“Yes, I complained and said certain things on the radio and stuff like that, like every driver would. If they say they wouldn’t, they’re probably lying.

“Every driver would do it. Max was doing it. I did it.

“But at the same time, I just came away from it just thinking it was good racing.

“It was tough and at times I thought maybe a bit too far, but at the same time it was good. It’s what people want to see and we wanted to do that all the way til the end. We want to do it til the last lap, that’s what we love to do.

“So we don’t want to take away the fact of just racing and going wheel to wheel and have too many rules in this case, so I definitely think I probably overreacted in some way, but it’s a new thing to me in many aspects too.

“So just clarity over certain things is what’s needed. Apart from that, I’m happy to go out and race hard and do what we did last weekend.”

With Norris losing ground to Verstappen in the Drivers’ standings in Austria, the British driver claimed consequences of on-track collisions should “definitely” be taken into account on certain occasions.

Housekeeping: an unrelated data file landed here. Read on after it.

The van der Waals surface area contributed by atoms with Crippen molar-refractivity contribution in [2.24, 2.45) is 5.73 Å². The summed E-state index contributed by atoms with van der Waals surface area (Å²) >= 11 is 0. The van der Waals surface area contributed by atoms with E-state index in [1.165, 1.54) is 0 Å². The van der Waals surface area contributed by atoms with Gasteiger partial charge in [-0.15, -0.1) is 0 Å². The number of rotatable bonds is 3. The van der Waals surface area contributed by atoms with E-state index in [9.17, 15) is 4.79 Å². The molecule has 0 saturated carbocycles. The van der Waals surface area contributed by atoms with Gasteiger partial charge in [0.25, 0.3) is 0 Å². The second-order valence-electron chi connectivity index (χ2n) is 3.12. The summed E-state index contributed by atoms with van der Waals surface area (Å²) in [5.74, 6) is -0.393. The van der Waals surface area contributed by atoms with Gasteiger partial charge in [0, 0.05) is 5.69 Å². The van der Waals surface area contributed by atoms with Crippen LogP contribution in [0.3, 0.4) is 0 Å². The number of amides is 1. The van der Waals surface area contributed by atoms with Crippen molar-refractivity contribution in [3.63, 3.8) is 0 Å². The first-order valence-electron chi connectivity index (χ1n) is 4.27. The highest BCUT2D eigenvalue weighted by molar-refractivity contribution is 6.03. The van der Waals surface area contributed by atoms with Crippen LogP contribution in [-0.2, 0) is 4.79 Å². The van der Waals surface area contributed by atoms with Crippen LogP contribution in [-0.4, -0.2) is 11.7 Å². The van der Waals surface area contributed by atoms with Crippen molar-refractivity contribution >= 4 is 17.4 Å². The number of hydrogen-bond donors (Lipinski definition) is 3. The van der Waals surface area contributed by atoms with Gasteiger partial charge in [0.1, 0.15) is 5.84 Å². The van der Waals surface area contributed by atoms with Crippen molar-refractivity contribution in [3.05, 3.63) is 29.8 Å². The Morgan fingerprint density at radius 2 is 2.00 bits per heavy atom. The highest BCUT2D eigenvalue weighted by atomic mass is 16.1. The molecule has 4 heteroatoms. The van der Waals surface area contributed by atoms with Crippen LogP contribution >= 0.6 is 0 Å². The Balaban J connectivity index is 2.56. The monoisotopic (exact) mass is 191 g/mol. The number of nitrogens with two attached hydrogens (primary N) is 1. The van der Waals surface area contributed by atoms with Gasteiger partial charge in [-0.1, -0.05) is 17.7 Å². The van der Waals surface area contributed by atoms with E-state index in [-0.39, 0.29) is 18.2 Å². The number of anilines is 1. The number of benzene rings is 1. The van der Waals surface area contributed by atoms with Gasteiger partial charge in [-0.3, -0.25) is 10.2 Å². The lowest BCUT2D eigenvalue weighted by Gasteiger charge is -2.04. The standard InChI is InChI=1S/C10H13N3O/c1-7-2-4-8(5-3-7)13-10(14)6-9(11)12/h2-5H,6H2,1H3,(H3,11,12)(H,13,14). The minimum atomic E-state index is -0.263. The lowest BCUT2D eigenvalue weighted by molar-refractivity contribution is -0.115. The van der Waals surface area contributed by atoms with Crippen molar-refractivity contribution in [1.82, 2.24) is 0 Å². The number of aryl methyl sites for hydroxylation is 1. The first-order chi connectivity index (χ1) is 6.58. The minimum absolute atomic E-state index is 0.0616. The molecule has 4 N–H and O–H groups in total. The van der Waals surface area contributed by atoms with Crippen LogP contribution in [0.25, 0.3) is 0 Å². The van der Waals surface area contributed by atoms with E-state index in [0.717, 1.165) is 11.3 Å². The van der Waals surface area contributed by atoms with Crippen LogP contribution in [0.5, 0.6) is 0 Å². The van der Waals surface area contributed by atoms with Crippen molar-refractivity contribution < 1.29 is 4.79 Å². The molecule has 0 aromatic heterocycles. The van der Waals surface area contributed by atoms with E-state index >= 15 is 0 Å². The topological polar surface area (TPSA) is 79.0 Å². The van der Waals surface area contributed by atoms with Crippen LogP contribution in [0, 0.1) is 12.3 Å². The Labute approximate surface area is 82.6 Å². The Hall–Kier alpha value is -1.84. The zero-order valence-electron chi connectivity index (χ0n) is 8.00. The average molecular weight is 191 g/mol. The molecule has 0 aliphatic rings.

Yet the 24-year-old appeared to question whether Verstappen should have penalised at all given the relatively minor contact between the cars at the Red Bull Ring.

On the potential for punishments matching the consequences of an incident going forward, Norris said: “It’s tough.

“As drivers, I think sometimes we say it should be, sometimes we say it shouldn’t be.

“At times you don’t want the consequence to be taken into account, but also at times I think it definitely should be taken into account.

“It’s a very tough one because our incident was so tiny, so for what it was I don’t think it really should have been a big penalty at all – or even a penalty [at all] at the end of the day.

“But considering it put me out of the race and took me out of a chance of winning a race, then it definitely adds a lot more to the facts.

“And if we had a big enough lead and he could still go on to win the race or something, then yeah.

“I just think it needs to be taken into account in some ways, but understanding how and how much and where that line is, I think, is a complicated and difficult thing.

“So it’s something I’m sure we’ll have to speak about, the FIA and drivers, but not an easy thing to have a rule for.”

Asked to clarify if he believed that Verstappen did not deserve a penalty in Austria, he added: “No comment.”